I had informally decided to give sweater knitting a break, along with shawl knitting. Then I changed my mind when I saw the Oxbow Cardigan pattern.
The pattern is by Andrea Mowry of Drea Renee Knits and I have never knit any of her patterns although she is everywhere and is very popular with knitters. She seems to have patterns that are above my skill level (this one has only reinforced my belief), but it looked simple enough, with big yarn and big needles. Heck, she made them for the whole family!
Ha! Fooled again…..I have not found this project to be easy at all AND spoiler alert – I frogged it (ripped it out to save the yarn) on April 28th. I feel very good about that too.
How It All Began – My History With This Project
The yarn is bulky so I figured knitting the sweater would be quick. In fact I finished ONE Oxbow sleeve in two days, but man did I struggle, and it didn’t look all that great. But I learned from my efforts and the second sleeve went better.
I am using Brooklyn Tweed Quarry in “Geode”, which is a gray-lavender color. My first impression with Quarry yarn was a year or so ago when I bought dark colors to knit warm hats for my kids. As I tried to cast-on, the yarn suddenly came apart! I was very unhappy. I’ve since used this same yarn to knit a hat and have had better luck. I think I just came across a weak section of yarn and didn’t know how to deal with it. It cannot be pulled tightly, so you do have to take care and twist the strand if necessary.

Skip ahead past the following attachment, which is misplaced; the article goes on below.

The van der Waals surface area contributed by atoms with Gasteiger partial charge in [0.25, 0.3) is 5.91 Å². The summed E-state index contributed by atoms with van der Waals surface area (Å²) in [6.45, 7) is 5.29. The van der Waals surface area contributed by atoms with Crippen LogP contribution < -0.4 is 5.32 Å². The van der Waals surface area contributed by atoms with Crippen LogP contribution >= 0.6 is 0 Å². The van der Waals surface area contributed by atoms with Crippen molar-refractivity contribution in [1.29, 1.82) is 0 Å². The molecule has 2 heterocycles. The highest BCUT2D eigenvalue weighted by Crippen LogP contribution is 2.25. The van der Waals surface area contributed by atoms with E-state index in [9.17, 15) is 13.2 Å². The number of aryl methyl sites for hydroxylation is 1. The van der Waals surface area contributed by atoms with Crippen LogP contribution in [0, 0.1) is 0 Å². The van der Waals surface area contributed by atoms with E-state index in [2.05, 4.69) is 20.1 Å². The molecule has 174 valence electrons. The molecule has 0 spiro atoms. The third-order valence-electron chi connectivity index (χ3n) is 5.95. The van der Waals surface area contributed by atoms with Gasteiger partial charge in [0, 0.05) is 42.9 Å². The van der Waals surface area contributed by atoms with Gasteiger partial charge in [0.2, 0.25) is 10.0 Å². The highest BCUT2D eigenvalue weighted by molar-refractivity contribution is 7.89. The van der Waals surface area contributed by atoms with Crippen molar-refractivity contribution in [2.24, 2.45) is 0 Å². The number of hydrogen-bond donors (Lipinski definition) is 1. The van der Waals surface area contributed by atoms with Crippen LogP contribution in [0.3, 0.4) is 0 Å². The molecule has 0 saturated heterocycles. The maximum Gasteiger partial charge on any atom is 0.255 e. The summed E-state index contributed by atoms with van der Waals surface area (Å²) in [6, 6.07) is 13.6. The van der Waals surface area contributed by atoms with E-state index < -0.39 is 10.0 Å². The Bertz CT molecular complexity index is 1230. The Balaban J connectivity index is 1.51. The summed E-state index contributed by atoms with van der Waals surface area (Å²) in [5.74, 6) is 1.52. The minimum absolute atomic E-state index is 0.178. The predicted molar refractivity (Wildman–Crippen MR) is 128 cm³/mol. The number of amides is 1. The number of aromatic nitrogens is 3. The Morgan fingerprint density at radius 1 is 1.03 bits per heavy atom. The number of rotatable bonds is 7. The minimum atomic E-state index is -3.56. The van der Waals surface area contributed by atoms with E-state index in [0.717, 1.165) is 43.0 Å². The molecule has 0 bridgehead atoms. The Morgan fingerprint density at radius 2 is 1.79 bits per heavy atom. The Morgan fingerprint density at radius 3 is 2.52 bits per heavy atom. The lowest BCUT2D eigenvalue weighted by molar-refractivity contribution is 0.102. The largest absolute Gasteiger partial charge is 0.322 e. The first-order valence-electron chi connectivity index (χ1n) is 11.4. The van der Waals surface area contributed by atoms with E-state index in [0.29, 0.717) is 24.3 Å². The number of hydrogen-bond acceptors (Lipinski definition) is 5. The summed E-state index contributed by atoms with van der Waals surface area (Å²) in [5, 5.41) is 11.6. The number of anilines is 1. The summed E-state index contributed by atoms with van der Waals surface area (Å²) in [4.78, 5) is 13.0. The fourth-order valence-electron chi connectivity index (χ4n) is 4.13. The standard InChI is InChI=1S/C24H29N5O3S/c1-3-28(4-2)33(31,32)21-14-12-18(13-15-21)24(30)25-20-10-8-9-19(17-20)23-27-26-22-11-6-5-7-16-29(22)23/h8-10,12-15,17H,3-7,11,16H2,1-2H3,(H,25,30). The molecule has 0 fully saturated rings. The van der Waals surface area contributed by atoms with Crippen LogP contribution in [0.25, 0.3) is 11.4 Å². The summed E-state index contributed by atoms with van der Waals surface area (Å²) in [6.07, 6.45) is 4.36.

Quarry yarn is bulky, yet very light weight – surprisingly so. Because of this it dries quickly when hand washed (don’t put it in the washer or dryer) and will not weigh you down as a garment. I bought mine at Wool & Company, and they wound all 7 skeins for free! (US shipping is free too, for any order!)
I was interested in this yarn because it is spun in Harrisville, New Hampshire, near where I used to live! The wool comes from Wyoming ?, is spun in NH, and then dyed in another part of the US, so it is totally American made.
Knitting the Oxbow Sleeves
This is only my third sweater knitting project, (see Fine Sand and Umpqua) if you don’t count the little Popover for a child (I didn’t like that one either). So I am nowhere near being a sweater-knitting expert.
My first mistake was at the beginning, when I used the larger needles to cast on and knit the ribbing. I was supposed to use the smaller size.
Because my gauge swatch was telling me to go up a needle size, and I couldn’t find (and didn’t really want) larger needles, I decided to knit the sweater one size larger. Is that a good idea? I don’t know.
So I began my sleeve. Once the increases happened I got confused. Other knitters had questions too. I know because I saw them on Ravelry. As I knit along trying to figure out what to do with the pattern as the increases were made, I finally figured it out, but not before I made the underside of the sleeve look icky.
Figuring Out The Sleeve Increases
This information may help you, if you decide to try this pattern. The problem arises when you come to the increase rows.
I added markers to show where the increase area was. The orange marker shows the BOR. Each time I would work a round I would count backwards – in pattern – from the original beginning (where I also placed a marker) to start the pattern from the BOR. Nothing in the directions advises this! You have to wing it.
I didn’t figure this out for a while, so my underarm of the sleeve is a bit messed up. This part will be towards my body and not easily seen. (The pattern simply says to make increases and knit in pattern. Ya, the directions are not impressive.) I did do better on sleeve #2.
Sleeves Get Long!